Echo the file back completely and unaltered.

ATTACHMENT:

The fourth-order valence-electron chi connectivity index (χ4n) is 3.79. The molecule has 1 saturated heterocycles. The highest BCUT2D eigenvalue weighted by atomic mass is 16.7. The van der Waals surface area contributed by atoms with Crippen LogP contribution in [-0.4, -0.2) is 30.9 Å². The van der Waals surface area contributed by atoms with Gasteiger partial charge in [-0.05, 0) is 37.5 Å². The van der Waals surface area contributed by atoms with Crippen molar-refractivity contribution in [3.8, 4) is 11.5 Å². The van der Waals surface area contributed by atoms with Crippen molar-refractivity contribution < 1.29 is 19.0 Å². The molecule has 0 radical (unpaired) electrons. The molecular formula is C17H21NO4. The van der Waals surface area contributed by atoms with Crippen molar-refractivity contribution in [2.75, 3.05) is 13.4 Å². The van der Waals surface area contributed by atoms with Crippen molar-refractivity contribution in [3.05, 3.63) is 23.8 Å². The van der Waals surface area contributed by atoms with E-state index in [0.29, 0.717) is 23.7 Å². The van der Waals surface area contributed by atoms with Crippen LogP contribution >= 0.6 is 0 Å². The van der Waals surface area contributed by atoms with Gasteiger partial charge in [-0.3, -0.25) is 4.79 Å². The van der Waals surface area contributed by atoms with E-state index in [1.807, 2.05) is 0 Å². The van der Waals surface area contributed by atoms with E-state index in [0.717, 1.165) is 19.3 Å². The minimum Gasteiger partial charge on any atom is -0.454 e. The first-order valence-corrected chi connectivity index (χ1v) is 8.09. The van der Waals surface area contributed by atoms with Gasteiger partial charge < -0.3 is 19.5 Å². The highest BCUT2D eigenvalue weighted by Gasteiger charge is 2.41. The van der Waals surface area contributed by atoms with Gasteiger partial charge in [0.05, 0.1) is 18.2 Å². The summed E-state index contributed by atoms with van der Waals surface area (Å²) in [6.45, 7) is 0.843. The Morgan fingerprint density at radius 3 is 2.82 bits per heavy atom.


The fourth-order valence-electron chi connectivity index (χ4n) is 3.79. The molecule has 1 saturated heterocycles. The highest BCUT2D eigenvalue weighted by atomic mass is 16.7. The van der Waals surface area contributed by atoms with Crippen LogP contribution in [-0.4, -0.2) is 30.9 Å². The van der Waals surface area contributed by atoms with Gasteiger partial charge in [-0.05, 0) is 37.5 Å². The van der Waals surface area contributed by atoms with Crippen molar-refractivity contribution in [3.8, 4) is 11.5 Å². The van der Waals surface area contributed by atoms with Crippen molar-refractivity contribution < 1.29 is 19.0 Å². The molecule has 0 radical (unpaired) electrons. The molecular formula is C17H21NO4. The van der Waals surface area contributed by atoms with Crippen molar-refractivity contribution in [2.75, 3.05) is 13.4 Å². The van der Waals surface area contributed by atoms with Crippen molar-refractivity contribution in [3.05, 3.63) is 23.8 Å². The van der Waals surface area contributed by atoms with E-state index in [0.29, 0.717) is 23.7 Å². The van der Waals surface area contributed by atoms with Crippen LogP contribution >= 0.6 is 0 Å². The van der Waals surface area contributed by atoms with Gasteiger partial charge in [-0.3, -0.25) is 4.79 Å². The van der Waals surface area contributed by atoms with E-state index in [1.807, 2.05) is 0 Å². The van der Waals surface area contributed by atoms with E-state index in [0.717, 1.165) is 19.3 Å². The minimum Gasteiger partial charge on any atom is -0.454 e. The first-order valence-corrected chi connectivity index (χ1v) is 8.09. The van der Waals surface area contributed by atoms with Gasteiger partial charge < -0.3 is 19.5 Å². The highest BCUT2D eigenvalue weighted by Gasteiger charge is 2.41. The van der Waals surface area contributed by atoms with Gasteiger partial charge in [0.05, 0.1) is 18.2 Å². The summed E-state index contributed by atoms with van der Waals surface area (Å²) in [6.45, 7) is 0.843. The Morgan fingerprint density at radius 3 is 2.82 bits per heavy atom.